Even as more and more electric vehicles, or EVs, appear on city streets, the limitations of their battery ranges prevent owners from taking these vehicles on long highway trips. The range is the distance a car can travel before it needs to stop and refuel, and current ranges for most EVs are about 80 to 120 miles. Newer models from Tesla can travel over 200 miles before being recharged, but these are prohibitively expensive, even with generous government subsidies to Tesla. It will take a battery breakthrough to make EV ranges comparable to conventional gasoline engines.


Researchers and manufacturers also have several other challenges to overcome in EV battery design. Recharging is slow and it can take several hours to fully recharge the battery, even at high speed public charging stations. Manufacturers have been looking for a battery breakthrough to extend EV range, and with some new types of batteries, especially lithium-metal, this seems within reach. Once the new designs become operational, EVs can become the car that everyone wants.

How a Battery Breakthrough Will Extend Electric Vehicle Ranges

For people looking to reduce their carbon footprint and live an environmentally sustainable lifestyle, electric cars have an undeniable appeal. They have no emissions of harmful greenhouse gases. The cost of fully charging an electric car is lower than fueling up a gasoline engine car. Depending on the source of electricity, electric cars can be run very cheaply, recovering the costs of the initial higher purchase price in a few years. As an added plus, running an electric car charged through a solar-powered electricity outlet is a step towards true energy sustainability and independence.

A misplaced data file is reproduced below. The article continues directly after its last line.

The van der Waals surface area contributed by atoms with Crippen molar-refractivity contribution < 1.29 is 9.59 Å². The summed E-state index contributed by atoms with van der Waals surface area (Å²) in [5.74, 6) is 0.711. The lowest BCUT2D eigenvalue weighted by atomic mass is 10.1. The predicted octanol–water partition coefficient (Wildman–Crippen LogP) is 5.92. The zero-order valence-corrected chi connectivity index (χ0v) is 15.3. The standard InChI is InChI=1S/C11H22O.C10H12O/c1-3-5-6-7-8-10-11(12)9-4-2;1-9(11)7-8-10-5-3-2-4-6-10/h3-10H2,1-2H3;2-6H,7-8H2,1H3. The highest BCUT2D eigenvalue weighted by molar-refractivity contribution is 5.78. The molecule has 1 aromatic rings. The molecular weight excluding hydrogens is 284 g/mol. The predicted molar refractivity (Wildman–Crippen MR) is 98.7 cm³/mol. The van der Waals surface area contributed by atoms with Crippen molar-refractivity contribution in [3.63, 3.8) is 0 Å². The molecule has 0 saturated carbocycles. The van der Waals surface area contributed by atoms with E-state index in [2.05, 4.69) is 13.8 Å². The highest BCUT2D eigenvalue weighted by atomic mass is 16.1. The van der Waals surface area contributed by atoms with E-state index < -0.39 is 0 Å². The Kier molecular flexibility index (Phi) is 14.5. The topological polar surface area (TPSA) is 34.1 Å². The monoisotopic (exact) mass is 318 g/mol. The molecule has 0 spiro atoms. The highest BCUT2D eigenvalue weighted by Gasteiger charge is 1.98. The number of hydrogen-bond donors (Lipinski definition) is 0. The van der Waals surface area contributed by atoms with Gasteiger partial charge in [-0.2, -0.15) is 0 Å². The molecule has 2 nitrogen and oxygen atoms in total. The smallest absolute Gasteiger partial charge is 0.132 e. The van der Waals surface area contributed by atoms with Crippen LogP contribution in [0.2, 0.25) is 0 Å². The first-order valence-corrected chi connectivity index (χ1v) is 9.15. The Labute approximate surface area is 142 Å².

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With all of these advantages, electric cars have certain limitations when compared to highly fuel-efficient gas engine models. The range, or the maximum distance that can be traveled by a fully-charged electric car before it needs to be recharged, is considerably lower than traditional gas engines. This makes it difficult for many people, especially in the United States where distances are far, to opt for EVs. 

ev battery

Extending the Range of Electric Car Batteries

Even with innovations in battery technology, manufacturers like Nissan and Ford have only been able to extent range for their electric car models to 150 to 200 miles. Tesla models reaches ranges of over 200 miles, but they are the outliers. This makes electric cars a good choice for people who have short commutes and city driving on their daily schedule. But for anyone whose day involves driving 100 or even 200 miles, EVs are not a feasible mode of transportation.

The limited range combined with the lack of recharging infrastructure along major highways means that electric cars are not suitable for highway and long distance driving at this time. Many drivers rightly fear being stranded. This limits the feasibility of EVs as the primary vehicle for most drivers.

Another major constraint in regard to the batteries is their limited lifespan. They wear out over time and must be replaced. The lithium-ion batteries currently in use are expensive to replace and extremely dangerous if they catch fire. also Facilities for the disposal of used batteries, which are highly toxic, must be developed, or EVs cannot be considered in any way a “green” option.